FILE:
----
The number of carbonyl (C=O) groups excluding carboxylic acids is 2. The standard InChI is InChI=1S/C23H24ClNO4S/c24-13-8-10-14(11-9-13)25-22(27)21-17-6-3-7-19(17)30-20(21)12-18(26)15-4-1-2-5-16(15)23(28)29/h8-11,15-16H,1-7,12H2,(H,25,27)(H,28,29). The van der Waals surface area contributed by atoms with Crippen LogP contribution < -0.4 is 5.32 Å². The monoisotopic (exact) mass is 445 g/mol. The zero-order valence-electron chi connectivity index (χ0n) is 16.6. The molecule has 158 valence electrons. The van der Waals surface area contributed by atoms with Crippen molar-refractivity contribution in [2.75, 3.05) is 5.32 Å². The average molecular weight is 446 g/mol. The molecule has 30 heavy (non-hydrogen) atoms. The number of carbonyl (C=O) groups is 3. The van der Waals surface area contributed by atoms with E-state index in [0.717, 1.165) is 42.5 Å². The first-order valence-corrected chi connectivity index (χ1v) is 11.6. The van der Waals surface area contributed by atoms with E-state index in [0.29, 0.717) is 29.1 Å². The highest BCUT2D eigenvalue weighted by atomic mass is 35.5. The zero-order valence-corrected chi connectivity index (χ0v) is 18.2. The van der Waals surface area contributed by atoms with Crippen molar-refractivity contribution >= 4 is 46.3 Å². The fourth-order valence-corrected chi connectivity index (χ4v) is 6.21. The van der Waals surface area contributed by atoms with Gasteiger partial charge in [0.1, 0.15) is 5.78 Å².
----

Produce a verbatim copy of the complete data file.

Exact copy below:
The number of carbonyl (C=O) groups excluding carboxylic acids is 2. The standard InChI is InChI=1S/C23H24ClNO4S/c24-13-8-10-14(11-9-13)25-22(27)21-17-6-3-7-19(17)30-20(21)12-18(26)15-4-1-2-5-16(15)23(28)29/h8-11,15-16H,1-7,12H2,(H,25,27)(H,28,29). The van der Waals surface area contributed by atoms with Crippen LogP contribution < -0.4 is 5.32 Å². The monoisotopic (exact) mass is 445 g/mol. The zero-order valence-electron chi connectivity index (χ0n) is 16.6. The molecule has 158 valence electrons. The van der Waals surface area contributed by atoms with Crippen molar-refractivity contribution in [2.75, 3.05) is 5.32 Å². The average molecular weight is 446 g/mol. The molecule has 30 heavy (non-hydrogen) atoms. The number of carbonyl (C=O) groups is 3. The van der Waals surface area contributed by atoms with E-state index in [0.717, 1.165) is 42.5 Å². The first-order valence-corrected chi connectivity index (χ1v) is 11.6. The van der Waals surface area contributed by atoms with E-state index in [0.29, 0.717) is 29.1 Å². The highest BCUT2D eigenvalue weighted by atomic mass is 35.5. The zero-order valence-corrected chi connectivity index (χ0v) is 18.2. The van der Waals surface area contributed by atoms with Crippen molar-refractivity contribution >= 4 is 46.3 Å². The fourth-order valence-corrected chi connectivity index (χ4v) is 6.21. The van der Waals surface area contributed by atoms with Gasteiger partial charge in [0.1, 0.15) is 5.78 Å².